The addition of two new point guards meant that Jordan Crawford’s experimentation at that position was likely over, but the shooting guard nevertheless cost himself a starting job in the back court against the Cleveland Cavaliers on Wednesday when he showed up late for the morning shootaround.
Crawford deflected a question about his tardiness, then responded to another inquiry about oversleeping with, “I didn’t think about that.” Later, when asked if he understood why Coach Randy Wittman benched him to start newly-signed Shelvin Mack instead, Crawford grinned and nodded without offering an answer.
Crawford had started the previous eight games before getting demoted, averaging 18.3 points, 6.4 assists and 5.5 rebounds in those contests. Serving as backup shooting guard for the first time since A.J. Price went down with a broken hand on Dec. 8, Crawford still managed to come off the bench and matched Emeka Okafor with a team-high 17 points in the Wizards’ 87-84 loss to the Cavaliers.
Crawford, 24, said he isn’t concerned with how Wittman uses him. “I go out there and try to do what I can do. I’m most comfortable just being on the floor.”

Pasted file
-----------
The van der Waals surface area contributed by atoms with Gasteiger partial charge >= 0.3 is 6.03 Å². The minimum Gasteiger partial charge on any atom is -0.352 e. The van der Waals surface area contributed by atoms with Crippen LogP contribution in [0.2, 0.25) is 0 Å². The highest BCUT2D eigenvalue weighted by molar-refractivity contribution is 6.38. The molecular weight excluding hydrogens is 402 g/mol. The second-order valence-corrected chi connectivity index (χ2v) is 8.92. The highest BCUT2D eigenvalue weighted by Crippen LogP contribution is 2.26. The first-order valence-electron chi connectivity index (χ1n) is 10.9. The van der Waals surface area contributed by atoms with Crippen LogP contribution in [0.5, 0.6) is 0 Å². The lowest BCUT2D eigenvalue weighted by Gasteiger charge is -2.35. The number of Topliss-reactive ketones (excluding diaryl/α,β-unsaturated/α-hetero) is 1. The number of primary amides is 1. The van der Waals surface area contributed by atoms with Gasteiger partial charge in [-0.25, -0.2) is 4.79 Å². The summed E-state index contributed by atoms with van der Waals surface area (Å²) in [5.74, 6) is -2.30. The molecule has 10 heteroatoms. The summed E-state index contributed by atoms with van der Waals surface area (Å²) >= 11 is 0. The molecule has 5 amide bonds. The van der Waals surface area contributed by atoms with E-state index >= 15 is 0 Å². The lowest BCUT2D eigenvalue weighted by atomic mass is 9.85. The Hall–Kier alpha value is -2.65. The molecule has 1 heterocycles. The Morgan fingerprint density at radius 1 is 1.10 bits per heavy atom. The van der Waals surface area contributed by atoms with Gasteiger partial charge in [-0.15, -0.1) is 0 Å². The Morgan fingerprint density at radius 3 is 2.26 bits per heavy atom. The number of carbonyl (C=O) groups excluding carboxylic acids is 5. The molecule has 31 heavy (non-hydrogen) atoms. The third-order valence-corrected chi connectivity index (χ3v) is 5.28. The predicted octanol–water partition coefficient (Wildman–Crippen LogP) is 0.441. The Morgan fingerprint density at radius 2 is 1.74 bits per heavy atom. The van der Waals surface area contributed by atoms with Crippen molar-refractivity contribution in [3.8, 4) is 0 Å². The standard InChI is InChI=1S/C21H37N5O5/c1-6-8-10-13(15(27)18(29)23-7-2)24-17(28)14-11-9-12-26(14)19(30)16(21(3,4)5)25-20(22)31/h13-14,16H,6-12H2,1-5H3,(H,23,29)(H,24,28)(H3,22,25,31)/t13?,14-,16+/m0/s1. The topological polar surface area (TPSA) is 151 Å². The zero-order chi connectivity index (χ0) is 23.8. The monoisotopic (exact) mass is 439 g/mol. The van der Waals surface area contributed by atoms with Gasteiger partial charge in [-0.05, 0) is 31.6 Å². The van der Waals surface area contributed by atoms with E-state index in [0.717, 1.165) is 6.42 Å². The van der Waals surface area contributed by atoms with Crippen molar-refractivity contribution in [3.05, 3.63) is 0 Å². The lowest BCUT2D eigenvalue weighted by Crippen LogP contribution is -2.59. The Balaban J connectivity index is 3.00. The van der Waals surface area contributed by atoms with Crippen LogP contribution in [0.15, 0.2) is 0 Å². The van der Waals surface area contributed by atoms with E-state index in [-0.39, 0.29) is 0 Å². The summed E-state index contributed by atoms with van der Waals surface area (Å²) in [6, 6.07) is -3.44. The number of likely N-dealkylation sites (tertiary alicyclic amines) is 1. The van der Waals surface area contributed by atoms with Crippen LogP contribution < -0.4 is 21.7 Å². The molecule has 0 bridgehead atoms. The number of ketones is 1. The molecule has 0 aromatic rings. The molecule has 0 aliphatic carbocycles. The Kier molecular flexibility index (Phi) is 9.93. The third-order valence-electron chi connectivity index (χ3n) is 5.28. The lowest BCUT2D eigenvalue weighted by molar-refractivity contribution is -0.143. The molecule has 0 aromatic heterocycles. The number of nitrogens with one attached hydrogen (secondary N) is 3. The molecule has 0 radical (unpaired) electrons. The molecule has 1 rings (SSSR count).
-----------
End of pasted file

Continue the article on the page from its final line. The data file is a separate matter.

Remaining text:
Crawford is familiar with Mack and dubbed him “a huge asset to the team” but added that he didn’t know if the team was sending him a message when it signed Mack and Garrett Temple from the NBA Developmental League to help with a sputtering offense.
“I keep on moving,” Crawford said. “I ain’t tripping over it.”
With Bradley Beal dragging against Cleveland and playing his worst game of the month, Wittman went with the more aggressive Crawford for the entire fourth quarter.
Crawford scored half of the Wizards’ 16 points in the period and gave the team a 79-73 lead with an off-balance fallaway jumper. But he also missed his last four attempts, including a potential tying three-pointer as time expired.
The Wizards (3-23) have lost eight in a row, including their past four games against teams with losing records.
“We should get wins but when you’re stuck on losing you kind of find ways to lose,” said Crawford, the Wizards’ leading scorer at 15.5 points per game. “That’s what we’re doing right now, we’re kind of finding ways even though we shouldn’t. It’s just confidence. It goes up and down. We have good games, bad games. It affects other people longer. It’s an NBA season.”
Crawford said he would continue to keep the faith that the Wizards will have a breakthrough.
“You definitely got to love the game and want to play,” he said. “That’s what’s going to get you through, and everybody just staying together.”